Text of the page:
Thursday, a group of ten Democratic and Republican Senators announced a bipartisan infrastructure bill. This is a start, but it must be followed by a major climate change bill, to be passed by reconciliation.
The bipartisan bill would cost $974 billion across five years and $1.2 across eight years and includes $579 billion in new spending. The caution about “new spending” signifies that some of what pays for the bill (i.e., the “pay-fors”) will be “repurposing” money already appropriated to states and localities, that desperately need the money but have not yet jumped through all the hoops to use it. So, the scale of actual spending is much less than President Biden’s $1.7 trillion package.
Another “pay-for” is increasing the tax on gasoline and indexing it to inflation. This will rankle President Biden. It is a regressive tax that hits hardest at the poor and middle class, in contrast to what Biden asked for, corporate taxes and capital gains taxes, which he promised would never hit anyone earning less than $400,000 a year. Another pay-for consists of a provision that might raise revenue by having the IRS go after tax cheats.
The bipartisan bill apparently does contain energy-related spending. The details have not been disclosed, but presumably this means a modest amount of solar and wind power and/or facilitating natural gas use, while leaving coal and oil as profitable as ever, despite global warming.
The leaders of the bipartisan negotiations were Senators Sinema and Portman. The other eight includes Democrats Joe Manchin, Jeanne Shaheen, Jon Tester and Mark Warner, with Republicans Bill Cassidy, Susan Collins, Lisa Murkowski and Mitt Romney.
Of course, this is not the end of legislative consideration, it is the jumping-off point for the next phase. It will get intense opposition from progressive Democrats, outraged by the small scale, the gas tax, the repurposing of already-appropriated funds, and limiting what is included to physical infrastructure.
It will also get some opposition from ultra-conservative wing of the Senate Republican party, like Senator Josh Hawley, who may complain that the bill spends money without cutting taxes, as they always desire, and not so subtly, they will complain that it gives Biden and Democrats something that looks like a victory going into the 2022 election.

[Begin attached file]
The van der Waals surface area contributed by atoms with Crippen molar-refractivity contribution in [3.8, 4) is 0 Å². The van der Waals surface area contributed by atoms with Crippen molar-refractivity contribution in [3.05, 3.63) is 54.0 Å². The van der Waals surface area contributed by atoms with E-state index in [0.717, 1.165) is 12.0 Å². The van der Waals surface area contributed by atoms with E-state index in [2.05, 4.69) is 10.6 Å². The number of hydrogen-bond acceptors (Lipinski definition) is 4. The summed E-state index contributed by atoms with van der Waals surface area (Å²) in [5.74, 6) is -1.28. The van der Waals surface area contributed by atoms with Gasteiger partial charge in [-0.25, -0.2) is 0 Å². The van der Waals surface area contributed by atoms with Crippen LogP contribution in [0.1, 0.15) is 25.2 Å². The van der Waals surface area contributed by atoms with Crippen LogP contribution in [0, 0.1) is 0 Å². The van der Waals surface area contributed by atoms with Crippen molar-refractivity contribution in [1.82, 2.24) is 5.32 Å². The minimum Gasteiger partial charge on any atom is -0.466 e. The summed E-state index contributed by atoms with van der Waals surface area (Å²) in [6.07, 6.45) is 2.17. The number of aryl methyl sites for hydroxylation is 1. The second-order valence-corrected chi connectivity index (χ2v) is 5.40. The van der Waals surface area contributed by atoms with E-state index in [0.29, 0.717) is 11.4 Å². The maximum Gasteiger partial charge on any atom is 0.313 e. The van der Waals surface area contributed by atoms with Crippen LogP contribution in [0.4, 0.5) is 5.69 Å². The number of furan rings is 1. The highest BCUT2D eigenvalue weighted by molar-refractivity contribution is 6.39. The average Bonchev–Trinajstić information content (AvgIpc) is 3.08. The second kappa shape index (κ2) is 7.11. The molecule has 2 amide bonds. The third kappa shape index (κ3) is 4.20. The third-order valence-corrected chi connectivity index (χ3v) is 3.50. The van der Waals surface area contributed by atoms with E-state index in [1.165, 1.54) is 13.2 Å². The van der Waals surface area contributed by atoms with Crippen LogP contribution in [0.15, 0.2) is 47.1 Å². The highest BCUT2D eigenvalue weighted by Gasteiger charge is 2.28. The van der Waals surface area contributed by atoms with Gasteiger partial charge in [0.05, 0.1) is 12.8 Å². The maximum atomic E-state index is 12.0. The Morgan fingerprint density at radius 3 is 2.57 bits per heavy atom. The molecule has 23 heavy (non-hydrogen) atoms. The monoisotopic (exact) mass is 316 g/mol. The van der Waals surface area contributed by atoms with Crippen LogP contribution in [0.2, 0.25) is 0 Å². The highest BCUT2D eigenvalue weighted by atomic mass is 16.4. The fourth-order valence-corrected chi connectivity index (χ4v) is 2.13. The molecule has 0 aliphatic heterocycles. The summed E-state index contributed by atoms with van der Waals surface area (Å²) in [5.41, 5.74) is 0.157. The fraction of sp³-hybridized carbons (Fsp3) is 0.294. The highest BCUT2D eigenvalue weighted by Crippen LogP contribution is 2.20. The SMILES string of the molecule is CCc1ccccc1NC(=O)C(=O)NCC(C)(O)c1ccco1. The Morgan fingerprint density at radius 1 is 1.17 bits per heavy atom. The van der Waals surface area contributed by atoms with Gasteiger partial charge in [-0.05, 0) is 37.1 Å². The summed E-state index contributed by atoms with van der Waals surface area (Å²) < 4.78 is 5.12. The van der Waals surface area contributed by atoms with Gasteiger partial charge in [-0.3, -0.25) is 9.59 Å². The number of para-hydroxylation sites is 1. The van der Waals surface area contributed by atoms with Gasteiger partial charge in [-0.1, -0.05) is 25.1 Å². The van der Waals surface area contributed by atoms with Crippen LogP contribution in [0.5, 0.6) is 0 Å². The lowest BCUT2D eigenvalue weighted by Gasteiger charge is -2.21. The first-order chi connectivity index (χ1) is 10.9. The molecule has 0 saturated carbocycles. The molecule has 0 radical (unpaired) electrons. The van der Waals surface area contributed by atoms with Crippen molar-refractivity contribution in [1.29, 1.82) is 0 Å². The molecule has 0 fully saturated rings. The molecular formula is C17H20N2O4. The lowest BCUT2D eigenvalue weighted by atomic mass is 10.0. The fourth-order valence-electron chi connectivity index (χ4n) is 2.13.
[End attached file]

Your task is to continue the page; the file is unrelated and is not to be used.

One track for Biden and the Senate Democrats to pursue is to make the best of this current bill, trying to improve it without losing its support from the five Republicans. As the saying goes, if you are given a lemon, make lemonade. This will warrant further discussion as the details get discussed.
But the other track will follow Majority Leader Schumer’s line, take this bipartisan bill, and then follow it up with a budget reconciliation bill that includes some of what was left out.
Schumer only needs 50 voted to do that, but he may lose his 50th Senator, namely, Manchin, who has said he will not support a bill only supported by Democrats.
There are three good reasons a follow-up bill on climate change might pass by reconciliation.
First, there is an existential climate crisis. We will see calamities this summer, as in past summers. It cannot wait. If the Republicans take the House in the 2022 election, there will not be a climate change bill, maybe for many years to come.
Second, climate change involves some way to get the utilities and other fossil fuel users to cut back. One way is a carbon tax (coupled with cap-and-trade). A carbon tax is a natural for a reconciliation bill.
Third, a carbon tax will pass muster with the Supreme Court, even with the Court’s three Trump justices. When the Roberts Court considered Obamacare, they threw out the argument based on interstate commerce, but accepted the argument based on its having some tax provisions.
All this will change in times to come.